Furthermore, infractions against the rule of law trigger and reinvigorate a plethora of countermeasures that, in turn, seek to reinvest collective faith in it; the rule of law, as Jean Comaroff and John Comaroff (2006) write, is resurrected and fetishized yet again. This inexorable cycle of law’s circumvention and its fetishistic resurrection, to the point of an almost cathectic restoration, indexes a repetition compulsion that directs our attention to an irresolvable impasse undergirding law, sociality, and politics in India. But what is the nature of this impasse? What is the economy of this intimate circulation of law as it constitutes sociality?

Sigmund Freud (1989), among others, argued that sociality requires both the sacrifice of enjoyment (or jouissance) and violence as its essential conditions. In this light, the rule of law determines the modalities by which the regime of sacrifice is instituted. Notably, this sacrifice is never absolute, and is paradoxically routed through law itself. The subjective position of the pervert in relation to this regime of law and sacrifice is significant, consists in what Lacanian scholars have termed disavowal (see Miller 1996; Dor 2001). The pervert both strives to institute the law and yet continually circumvents it with a sense of enjoyment. In fact, the pervert requires a continual resurrection of law so as to enjoy. Law, here, becomes an instrument (and an essential one) for the pervert to organize his regime of enjoyment. Stated differently, the pervert does not sacrifice enjoyment; he annuls the regime of sacrifice through his instrumental use of law. Lacanian scholars have called the generalization of this condition through the social body a case of generalized perversion (Boucher 2006; Zizek 2006, 2008). The relations of society to law in India, I suggest, exhibit all the signs of this form of generalized perversion.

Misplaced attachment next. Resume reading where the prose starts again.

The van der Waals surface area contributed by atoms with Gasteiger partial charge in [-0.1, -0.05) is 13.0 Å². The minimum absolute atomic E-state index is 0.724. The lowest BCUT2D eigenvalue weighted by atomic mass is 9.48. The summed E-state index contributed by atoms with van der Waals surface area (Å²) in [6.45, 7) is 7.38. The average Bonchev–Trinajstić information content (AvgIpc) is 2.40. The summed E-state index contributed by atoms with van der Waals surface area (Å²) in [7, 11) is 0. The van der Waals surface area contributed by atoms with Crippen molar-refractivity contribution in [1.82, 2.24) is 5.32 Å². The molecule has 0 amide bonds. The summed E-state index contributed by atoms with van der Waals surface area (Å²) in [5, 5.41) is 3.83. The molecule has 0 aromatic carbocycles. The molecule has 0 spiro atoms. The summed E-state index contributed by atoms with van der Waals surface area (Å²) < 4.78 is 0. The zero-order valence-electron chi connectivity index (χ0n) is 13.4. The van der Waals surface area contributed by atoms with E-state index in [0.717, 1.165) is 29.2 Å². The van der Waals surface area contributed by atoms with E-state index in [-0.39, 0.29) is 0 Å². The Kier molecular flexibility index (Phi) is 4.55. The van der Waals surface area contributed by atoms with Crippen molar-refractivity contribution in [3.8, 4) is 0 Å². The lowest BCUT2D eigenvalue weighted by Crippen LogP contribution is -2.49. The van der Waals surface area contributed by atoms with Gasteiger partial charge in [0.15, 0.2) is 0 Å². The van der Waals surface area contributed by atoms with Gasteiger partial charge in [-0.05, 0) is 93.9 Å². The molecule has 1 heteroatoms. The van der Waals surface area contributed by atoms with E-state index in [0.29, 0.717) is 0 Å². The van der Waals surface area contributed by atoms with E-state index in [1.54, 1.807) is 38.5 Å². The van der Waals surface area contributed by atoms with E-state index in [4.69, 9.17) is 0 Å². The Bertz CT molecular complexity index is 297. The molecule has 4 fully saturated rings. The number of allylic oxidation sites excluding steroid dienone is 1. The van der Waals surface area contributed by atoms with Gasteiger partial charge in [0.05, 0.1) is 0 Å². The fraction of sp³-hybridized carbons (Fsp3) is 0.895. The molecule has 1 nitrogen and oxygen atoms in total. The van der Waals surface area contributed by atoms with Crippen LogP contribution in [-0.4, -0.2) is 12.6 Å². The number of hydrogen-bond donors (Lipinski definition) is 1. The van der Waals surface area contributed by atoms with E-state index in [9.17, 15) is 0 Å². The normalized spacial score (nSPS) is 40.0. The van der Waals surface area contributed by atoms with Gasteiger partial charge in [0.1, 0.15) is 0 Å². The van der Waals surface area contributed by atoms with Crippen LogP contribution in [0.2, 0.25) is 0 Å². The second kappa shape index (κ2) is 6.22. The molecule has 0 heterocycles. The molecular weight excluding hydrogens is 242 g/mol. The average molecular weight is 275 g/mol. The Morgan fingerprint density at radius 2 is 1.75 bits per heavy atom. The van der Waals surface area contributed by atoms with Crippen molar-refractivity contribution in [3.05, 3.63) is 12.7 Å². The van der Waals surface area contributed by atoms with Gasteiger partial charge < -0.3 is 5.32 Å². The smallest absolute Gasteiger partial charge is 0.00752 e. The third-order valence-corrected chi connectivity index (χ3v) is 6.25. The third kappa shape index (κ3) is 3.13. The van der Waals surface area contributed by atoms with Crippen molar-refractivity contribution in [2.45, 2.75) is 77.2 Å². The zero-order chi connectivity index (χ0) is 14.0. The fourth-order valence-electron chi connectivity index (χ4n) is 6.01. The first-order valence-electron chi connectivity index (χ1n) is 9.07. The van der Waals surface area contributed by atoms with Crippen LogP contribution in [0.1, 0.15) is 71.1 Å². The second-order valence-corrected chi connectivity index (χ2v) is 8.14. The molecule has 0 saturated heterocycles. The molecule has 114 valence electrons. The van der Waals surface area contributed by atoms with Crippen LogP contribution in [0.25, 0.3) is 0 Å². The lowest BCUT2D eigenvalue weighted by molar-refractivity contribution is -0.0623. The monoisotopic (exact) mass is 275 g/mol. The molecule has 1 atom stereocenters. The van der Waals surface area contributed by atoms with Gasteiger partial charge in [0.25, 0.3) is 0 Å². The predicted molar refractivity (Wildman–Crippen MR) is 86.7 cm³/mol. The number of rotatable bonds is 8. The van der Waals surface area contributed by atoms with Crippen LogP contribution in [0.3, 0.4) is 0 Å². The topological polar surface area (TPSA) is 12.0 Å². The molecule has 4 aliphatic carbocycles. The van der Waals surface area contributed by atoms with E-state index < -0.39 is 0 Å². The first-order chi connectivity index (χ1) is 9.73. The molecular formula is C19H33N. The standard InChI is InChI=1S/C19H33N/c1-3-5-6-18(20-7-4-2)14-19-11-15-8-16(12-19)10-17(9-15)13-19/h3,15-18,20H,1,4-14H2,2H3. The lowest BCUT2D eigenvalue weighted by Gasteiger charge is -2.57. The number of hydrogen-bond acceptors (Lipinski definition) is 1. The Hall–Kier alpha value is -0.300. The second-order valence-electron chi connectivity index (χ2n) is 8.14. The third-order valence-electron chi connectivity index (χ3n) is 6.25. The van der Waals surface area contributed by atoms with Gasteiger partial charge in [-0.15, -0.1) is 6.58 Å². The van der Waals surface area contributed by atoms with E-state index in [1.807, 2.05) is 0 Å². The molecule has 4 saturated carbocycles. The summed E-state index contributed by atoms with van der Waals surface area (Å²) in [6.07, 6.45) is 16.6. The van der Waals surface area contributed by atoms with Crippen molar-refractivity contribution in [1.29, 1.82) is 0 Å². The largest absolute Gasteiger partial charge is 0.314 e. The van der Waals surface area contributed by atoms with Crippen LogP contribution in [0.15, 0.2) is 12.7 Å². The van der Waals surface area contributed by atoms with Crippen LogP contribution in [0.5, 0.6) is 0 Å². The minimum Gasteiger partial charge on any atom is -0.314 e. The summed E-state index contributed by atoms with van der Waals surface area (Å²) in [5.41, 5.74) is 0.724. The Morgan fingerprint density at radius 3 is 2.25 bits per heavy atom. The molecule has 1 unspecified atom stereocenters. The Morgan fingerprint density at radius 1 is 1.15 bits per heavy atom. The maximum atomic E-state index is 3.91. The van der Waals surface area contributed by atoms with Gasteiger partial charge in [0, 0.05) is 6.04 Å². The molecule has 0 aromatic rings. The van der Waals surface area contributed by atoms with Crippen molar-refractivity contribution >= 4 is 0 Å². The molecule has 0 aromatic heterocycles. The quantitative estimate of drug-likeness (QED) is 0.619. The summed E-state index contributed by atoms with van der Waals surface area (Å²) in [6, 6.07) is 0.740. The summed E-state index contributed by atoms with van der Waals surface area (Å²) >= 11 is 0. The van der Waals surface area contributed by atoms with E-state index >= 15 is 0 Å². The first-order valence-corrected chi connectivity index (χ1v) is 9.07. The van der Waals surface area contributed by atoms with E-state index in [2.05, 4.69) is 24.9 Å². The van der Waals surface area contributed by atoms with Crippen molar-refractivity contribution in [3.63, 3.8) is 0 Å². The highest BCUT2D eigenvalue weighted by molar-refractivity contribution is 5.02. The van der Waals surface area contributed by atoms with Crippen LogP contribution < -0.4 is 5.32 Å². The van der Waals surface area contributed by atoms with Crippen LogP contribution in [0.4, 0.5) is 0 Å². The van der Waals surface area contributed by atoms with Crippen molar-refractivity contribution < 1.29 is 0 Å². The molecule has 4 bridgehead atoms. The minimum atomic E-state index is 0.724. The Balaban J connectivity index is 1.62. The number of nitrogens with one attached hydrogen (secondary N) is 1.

To return, then, to Mbembe’s three politico-cultural configurations. In the Indian republic’s first two decades, the Nehruvian polity inherited structures from colonial times, notwithstanding all of the alterations that came with political independence. From the late 1960s to the early 1990s, these structures were reworked even as electoral democracy deepened and the state apparatus was vernacularized. Constitutional frameworks and lived practices, while never fully coincident, allowed conflicts to be registered, elaborated, and sorted out. But the Hindutva movement during the 1990s and, subsequently, the return of one-party rule under the Bharatiya Janata Party has inaugurated a shift to Mbembe’s second form. Vigilantes organized around cow protection, as well as attacks on Muslims, dalits, and Christians as part of anticonversion campaigns, all point to this change in the polity. What one says or hauls in one’s lorries or eats at home becomes the condition of one’s survival. The discourse of majoritarian nationalism thus promises to continue the silencing of internal Others (and wars with external Others; read Muslim Pakistan). Under these conditions, however, statist sovereignty and the rule of law remain subject to the operations of generalized perversion.